Free Missouri Power of Attorney Forms (9 Types) – PDF | Word

Free Missouri Power of Attorney Forms (9 Types) – PDF | Word

A Missouri Power of Attorney is a legal document that grants an individual (agent) the authority to make decisions on behalf of another (principal).

These decisions can be financial, medical, family-based, or legal. Power of attorney forms can also vary in duration and authority but are only effective while the principal is alive.

There are many reasons to draft a Missouri power of attorney. Whether the principal wants to take precautionary steps or leave the state, a POA can be helpful.

The principal can choose to make a power-of-attorney for a brief, temporary situation. An agent is someone who can represent the principal with financial matters. They can also be appointed for long-term actions. For example, they can designate an agent to assist them in making medical decisions if they feel they have a medical problem.

This article will provide information on the different types of power of attorneys in Missouri and the laws and regulations surrounding them.

Different Types of POA

A Missouri power of attorney is a generalized term. But in reality, there are many forms that the agent can use to make decisions. But, again, this is for all parties’ protection. The agent is not allowed to take over all crucial decisions in a principal’s life, but only those explicitly granted.

This article will talk about 9 of Missouri’s most common power of attorney forms. Following are the types of power of attorney forms in Missouri.


Durable Financial Power of attorney doc

Durable (Statutory) Power of Attorney

Missouri has a durable power of attorney, meaning that the agent can take actions on behalf of the principal, even in cases of incapacitation. This type of power of attorney is a legal document signed before any events that could cause the principal to lose their ability to make decisions.

 

In Missouri, durable means that the power is not ended if the principal becomes disabled. This is a beneficial document because it allows an agent to take over financial decisions immediately, thereby avoiding conservatorship proceedings.

 

The Missouri durable power of attorney can be revoked, making it more convenient than a conservatorship. As the agent must act in good faith, the individual can rest easy knowing that their finances are being taken care of.

 

Missouri also recognizes the durable power of attorneys when they qualify as such in the law of another state where a power of attorney was drafted and signed.

Download: Microsoft Word (.docx)


Financial power of attorney doc

General (financial) power of attorney

A Missouri general power of attorney, also known to be the financial power of attorney, gives an agent the power to make financial decisions for the principal. This power differs from the durable powers of attorney in that it is automatically invalidated if the principal becomes incapacitated. The rules for a general power of attorney are outlined in Chapter 404 Transfers to Minors — Personal Custodian and Durable Power of Attorney.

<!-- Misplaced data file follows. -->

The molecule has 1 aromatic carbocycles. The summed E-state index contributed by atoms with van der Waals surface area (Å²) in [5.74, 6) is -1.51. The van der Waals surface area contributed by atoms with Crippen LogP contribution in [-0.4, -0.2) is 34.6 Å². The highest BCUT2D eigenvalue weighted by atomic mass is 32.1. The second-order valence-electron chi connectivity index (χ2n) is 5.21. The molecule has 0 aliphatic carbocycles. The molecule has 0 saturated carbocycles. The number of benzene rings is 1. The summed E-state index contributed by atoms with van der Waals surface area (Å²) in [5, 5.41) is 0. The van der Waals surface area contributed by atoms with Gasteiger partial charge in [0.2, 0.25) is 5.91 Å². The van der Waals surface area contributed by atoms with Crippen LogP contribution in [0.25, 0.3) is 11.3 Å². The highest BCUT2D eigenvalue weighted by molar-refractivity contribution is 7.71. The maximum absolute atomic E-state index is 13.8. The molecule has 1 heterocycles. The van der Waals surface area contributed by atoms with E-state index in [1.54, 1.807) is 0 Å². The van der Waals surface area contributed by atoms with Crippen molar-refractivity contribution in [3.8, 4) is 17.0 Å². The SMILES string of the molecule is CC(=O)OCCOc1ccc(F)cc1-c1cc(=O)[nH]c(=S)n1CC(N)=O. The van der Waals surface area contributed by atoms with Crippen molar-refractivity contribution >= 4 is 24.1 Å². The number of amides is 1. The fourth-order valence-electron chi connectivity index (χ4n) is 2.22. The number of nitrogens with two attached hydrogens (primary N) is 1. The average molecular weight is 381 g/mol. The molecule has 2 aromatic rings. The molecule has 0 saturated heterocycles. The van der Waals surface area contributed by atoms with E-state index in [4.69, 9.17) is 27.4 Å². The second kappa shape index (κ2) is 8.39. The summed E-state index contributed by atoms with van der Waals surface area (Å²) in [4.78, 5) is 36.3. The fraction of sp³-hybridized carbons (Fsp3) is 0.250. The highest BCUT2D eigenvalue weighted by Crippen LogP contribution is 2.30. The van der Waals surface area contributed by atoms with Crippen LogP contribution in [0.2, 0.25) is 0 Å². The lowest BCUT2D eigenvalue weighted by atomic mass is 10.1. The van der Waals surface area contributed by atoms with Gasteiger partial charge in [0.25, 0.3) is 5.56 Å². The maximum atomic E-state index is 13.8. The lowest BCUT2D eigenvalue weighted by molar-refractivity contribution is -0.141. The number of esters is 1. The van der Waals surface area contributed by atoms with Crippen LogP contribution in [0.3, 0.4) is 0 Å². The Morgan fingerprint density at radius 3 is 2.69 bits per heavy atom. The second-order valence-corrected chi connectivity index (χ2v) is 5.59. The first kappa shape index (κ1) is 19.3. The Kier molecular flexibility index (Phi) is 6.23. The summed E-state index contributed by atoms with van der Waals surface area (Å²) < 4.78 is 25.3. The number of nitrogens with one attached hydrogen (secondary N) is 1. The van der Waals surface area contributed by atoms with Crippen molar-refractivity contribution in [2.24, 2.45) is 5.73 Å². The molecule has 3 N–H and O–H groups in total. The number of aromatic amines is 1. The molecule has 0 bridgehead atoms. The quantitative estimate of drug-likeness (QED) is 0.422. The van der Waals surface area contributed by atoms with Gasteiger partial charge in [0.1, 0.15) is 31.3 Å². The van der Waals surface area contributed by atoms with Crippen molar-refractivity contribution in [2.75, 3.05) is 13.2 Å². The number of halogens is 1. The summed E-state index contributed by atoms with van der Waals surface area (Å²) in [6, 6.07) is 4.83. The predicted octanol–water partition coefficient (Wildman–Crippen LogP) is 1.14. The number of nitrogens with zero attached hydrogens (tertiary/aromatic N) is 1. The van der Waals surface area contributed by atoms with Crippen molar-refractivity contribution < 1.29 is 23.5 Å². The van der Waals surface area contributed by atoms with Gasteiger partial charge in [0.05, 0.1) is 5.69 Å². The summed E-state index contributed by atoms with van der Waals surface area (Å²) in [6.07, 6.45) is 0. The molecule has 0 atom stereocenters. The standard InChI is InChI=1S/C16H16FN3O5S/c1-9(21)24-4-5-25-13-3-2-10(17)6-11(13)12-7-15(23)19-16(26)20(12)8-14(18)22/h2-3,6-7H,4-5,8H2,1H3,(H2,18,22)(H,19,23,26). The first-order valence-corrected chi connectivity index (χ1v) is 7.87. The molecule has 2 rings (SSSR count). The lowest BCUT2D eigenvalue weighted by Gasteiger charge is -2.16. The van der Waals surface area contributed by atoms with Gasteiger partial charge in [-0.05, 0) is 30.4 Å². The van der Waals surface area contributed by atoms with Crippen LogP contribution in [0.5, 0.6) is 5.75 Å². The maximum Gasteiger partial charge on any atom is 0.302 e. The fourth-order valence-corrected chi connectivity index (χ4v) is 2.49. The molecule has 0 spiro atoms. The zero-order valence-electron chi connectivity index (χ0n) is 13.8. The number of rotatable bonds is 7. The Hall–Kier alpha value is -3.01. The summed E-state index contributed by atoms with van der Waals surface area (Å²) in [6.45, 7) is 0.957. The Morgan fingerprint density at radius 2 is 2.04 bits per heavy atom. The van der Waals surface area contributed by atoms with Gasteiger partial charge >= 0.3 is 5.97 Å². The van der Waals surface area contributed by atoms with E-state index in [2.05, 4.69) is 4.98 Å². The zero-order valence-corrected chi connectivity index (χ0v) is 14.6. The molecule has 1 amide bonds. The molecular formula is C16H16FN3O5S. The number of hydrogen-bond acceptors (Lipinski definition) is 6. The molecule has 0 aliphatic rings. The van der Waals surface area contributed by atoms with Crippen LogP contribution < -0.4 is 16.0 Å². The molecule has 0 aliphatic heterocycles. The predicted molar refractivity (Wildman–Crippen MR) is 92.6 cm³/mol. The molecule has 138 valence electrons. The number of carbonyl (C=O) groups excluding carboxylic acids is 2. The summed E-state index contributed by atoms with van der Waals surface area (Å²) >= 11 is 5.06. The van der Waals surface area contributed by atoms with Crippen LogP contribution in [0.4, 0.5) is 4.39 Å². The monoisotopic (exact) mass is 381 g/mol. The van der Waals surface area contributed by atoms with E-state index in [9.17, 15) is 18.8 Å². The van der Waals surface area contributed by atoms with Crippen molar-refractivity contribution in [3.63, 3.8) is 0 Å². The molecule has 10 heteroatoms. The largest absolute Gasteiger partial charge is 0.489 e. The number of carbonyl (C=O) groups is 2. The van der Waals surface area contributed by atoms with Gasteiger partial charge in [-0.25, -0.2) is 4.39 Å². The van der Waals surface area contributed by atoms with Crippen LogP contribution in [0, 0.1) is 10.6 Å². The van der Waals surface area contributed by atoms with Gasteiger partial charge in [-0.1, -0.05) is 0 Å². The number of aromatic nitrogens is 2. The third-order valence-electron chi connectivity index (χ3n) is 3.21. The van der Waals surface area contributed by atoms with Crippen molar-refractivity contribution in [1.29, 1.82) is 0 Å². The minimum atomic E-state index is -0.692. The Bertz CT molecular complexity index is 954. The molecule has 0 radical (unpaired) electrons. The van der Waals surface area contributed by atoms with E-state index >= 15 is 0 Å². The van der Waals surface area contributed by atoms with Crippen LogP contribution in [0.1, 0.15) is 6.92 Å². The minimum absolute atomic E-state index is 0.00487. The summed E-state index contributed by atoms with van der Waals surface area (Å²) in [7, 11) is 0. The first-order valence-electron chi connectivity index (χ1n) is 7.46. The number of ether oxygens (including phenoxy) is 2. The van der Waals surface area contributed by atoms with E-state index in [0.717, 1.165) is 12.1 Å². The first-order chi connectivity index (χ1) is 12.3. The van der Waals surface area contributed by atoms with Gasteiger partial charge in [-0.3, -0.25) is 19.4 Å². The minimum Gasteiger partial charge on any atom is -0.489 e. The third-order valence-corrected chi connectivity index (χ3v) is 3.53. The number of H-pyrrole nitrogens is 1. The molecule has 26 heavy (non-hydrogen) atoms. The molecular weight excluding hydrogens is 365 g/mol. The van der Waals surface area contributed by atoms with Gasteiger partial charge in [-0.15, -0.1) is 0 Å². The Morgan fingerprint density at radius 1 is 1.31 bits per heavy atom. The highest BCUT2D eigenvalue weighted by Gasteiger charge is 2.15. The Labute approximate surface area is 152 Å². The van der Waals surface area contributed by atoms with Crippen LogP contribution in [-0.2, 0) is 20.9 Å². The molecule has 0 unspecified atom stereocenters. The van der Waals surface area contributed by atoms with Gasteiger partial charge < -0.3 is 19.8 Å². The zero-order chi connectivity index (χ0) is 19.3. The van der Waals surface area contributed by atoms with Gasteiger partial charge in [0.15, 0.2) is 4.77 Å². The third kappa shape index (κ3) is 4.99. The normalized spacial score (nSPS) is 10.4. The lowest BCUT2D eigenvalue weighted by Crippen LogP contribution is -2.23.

This means the agent has limited access to the principal’s bank accounts and finances. These power of attorneys generally indicate a beginning and an end date.

 

Like many power of attorney documents, it also requires a public notary public to sign the document, according to VAMS 404.705.

 

 

 

Download: Microsoft Word (.docx)


Limited power of attorney free doc

Limited Power of Attorney

A limited power of attorney, which is a particular legal document, allows an agent the power to act on behalf of a person. However, the Missouri limited power of attorney does not allow the agent to exercise as many other documents. The agent is limited to take only specific, mentioned actions. The limited power of attorney laws can be found in Chapter 404 Transfers to Minors — Personal Custodian and Durable Power of Attorney.

 

This document is more restricted. However, it is advised to be written with exact language to avoid misinterpretation. For example, this power of attorney can be granted to a real estate agent to sell the property. Therefore, the document should detail all particulars concerning the sale in such a case.

 

As with most legal documents, this particular power of attorney requires a notary public to sign it (VAMS 404.705.).

Download: Microsoft Word (.docx)


Medical Power of attorney

Medical Power of Attorney

A durable medical authority of attorney is a form that grants an agent the right to follow your wishes regarding your healthcare. This power of attorney is most important when the principal holders are incapable or unable to make their own healthcare decisions. The statutes regarding these types of power of attorneys are § 404.800 to § 404.872 (Durable Power of Attorney – Health Care Act).

 

There are many options for modifications that can be included in a Missouri medical power of attorney. When drafting a power of attorney, it is essential to consider the specific powers granted to the agent if the principal becomes incapacitated. This helps keep the principal with peace of mind, knowing that their decisions will be upheld.

 

A durable power of attorney continues to be in force until the principal becomes incapacitated. After that, however, it expires upon death or an explicit expiration.

 

Like the other power of attorneys, it is mandatory to have a notary publicly present at the signing. In addition, Missouri law requires two witnesses to attest to any pertinent healthcare declarations, as noted by § 404.705.